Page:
Ready Player One Review
When several of my friends suggested that I read the book Ready Player One, at first I was a bit hesitant. To be honest I don’t really care to read novels: A) I don’t have the time, B) I don’t have the attention span, and C) my eyes tend to get sore after awhile. However they suggested that I listen to the audio book read by Wil Wheaton. So I reluctantly decided to give it a listen, and I told myself that if I didn’t like the story after the first chapter, I’d stop listening to it. Boy was I glad I gave it a shot!
Ready Player One is published by Random House, written by Ernest Cline (screenwriter to the movie Fan Boys), and came out on August 16th, 2011. The story starts off in the year 2044 with the world in near ruins. Gaming had evolved into a creation known as the OASIS. The OASIS is a massive multiplayer online (MMO) simulation game created by James Halliday and Ogden Morrow, programmers for Gregarious Simulation Systems (GSS). The OASIS had grown so big that it had just about replaced the “real world” as we currently know it, and because of this, the “real world” had been heavily neglected. If you’re a Star Trek fan like I am think of the OASIS as a massive Holodeck. Both Halliday and Marrow had grown to become multi-billionaires because of the OASIS, and Halliday had recently passed away. Before doing so he had created a contest where he had hidden three keys and an Easter egg somewhere throughout the OASIS. Halliday had thought of this idea because one of his favorite videogames growing up was Adventure for the Atari 2600 (the first popular game with an Easter egg). For any lucky “Gunter” (player) to find the one hidden Easter egg, they would be entitled to Halliday’s wealth. In order to find Holliday’s Easter egg however they had to unlock three gates first by finding the three keys. Each key provided a hint that the “Gunter” then had solve based on something from Halliday’s 70’s or 80’s nostalgic past. Halliday had been a huge fan of retro videogames, movies, and music from the 1970’s/1980’s, and throughout the story there are references to classic arcades including Joust, Pac-man, and Zork, classic movies including Ladyhawke, Monty Python and the Holy Grail, and WarGames, and even classic rock groups including AC-DC and Rush.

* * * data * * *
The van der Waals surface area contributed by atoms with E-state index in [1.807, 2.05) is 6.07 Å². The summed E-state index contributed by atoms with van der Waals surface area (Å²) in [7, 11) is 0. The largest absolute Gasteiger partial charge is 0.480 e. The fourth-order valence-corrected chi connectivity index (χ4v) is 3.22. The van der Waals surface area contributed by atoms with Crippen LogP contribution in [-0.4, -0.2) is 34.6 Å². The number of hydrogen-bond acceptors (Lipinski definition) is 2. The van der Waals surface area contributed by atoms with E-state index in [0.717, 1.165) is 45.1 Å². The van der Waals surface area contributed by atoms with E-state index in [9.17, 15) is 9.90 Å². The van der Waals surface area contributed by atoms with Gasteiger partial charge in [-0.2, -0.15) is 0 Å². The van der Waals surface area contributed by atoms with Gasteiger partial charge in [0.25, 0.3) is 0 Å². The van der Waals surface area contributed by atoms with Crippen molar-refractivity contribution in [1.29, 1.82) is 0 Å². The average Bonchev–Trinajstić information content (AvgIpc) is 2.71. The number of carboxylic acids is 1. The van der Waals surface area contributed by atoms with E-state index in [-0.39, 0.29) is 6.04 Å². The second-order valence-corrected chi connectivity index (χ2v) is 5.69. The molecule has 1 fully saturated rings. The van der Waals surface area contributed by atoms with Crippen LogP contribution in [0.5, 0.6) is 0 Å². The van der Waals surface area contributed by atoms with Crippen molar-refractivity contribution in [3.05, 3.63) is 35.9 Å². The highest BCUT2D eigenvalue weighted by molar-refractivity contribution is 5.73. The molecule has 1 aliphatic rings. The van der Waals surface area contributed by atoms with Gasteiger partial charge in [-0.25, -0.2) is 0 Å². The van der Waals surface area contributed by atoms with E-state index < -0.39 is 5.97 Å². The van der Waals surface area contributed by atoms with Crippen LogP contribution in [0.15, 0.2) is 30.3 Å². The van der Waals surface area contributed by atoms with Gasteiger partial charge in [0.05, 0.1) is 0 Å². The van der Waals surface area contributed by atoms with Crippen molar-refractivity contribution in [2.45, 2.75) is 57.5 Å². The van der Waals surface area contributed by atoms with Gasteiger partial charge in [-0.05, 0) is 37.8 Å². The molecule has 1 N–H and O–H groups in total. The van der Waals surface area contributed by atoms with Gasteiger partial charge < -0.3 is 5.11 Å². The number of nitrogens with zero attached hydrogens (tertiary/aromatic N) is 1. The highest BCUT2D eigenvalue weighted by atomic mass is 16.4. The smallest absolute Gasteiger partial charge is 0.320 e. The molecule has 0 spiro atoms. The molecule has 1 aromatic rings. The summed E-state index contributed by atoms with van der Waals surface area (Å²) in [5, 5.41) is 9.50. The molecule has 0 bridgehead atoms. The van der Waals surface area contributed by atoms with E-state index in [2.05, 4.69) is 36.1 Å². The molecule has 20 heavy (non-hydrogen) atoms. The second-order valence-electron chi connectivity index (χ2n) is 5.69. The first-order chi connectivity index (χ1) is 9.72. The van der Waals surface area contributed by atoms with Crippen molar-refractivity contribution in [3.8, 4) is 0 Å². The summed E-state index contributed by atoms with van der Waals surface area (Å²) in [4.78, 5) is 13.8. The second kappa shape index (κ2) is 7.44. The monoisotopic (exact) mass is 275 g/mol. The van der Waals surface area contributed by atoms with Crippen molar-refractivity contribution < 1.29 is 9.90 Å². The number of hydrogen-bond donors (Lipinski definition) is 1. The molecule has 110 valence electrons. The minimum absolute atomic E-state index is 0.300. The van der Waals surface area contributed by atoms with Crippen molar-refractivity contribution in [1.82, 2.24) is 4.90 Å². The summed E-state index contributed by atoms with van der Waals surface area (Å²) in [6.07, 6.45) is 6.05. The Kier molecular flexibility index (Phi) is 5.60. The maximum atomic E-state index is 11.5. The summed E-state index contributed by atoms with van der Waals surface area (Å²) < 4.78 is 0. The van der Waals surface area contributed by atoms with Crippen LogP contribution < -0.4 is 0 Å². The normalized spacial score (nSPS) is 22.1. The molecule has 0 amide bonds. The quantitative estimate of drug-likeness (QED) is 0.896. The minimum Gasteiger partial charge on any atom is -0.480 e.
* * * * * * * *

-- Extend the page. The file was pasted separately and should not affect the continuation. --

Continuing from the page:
Being a child from the 80’s I could really relate to the multiple pop culture references throughout the story. I’d smile at times when I heard a reference to a videogame, movie, or band that I grew up with myself being a fan of. I eventually found myself addicted to the story and in a very real sense found it to be my own personal “OASIS”. In addition Ready Player One has everything that I look for in a classic science fiction story which include a powerful villain, characters that I could relate to, and a surprising romantic story arc that I wasn’t expecting, yet it added a nice touch to the overall plot.
If there was one thing that I would critique about Ready Player One, it would be that there were some parts of the story that seemed a bit far fetched. For example to expect someone to memorize a classic 80’s movie (at this time over 60 years old) word for word verbatim, that’s a lot to ask for. Or to expect a player to beat the highest score of a vintage arcade game…that’s no small feat either.
Overall Ready Player One is a fun story that will connect to the “nerd” in all of us. Even if you didn’t grow up in the 70’s or 80’s I believe you will still enjoy the overall story. I saw influences from the Matrix, Star Wars, Lord of the Rings, and other classic sci-fi stories in this book, and a part of me is sad that the story is over. The good news is that on June 2010 Warner Bros purchased the rights to create a feature film. I can hardly wait to see how that turns out!
I highly recommend that you either read or listen to Ready Player One. It is a detailed story that any gamer will relate to.
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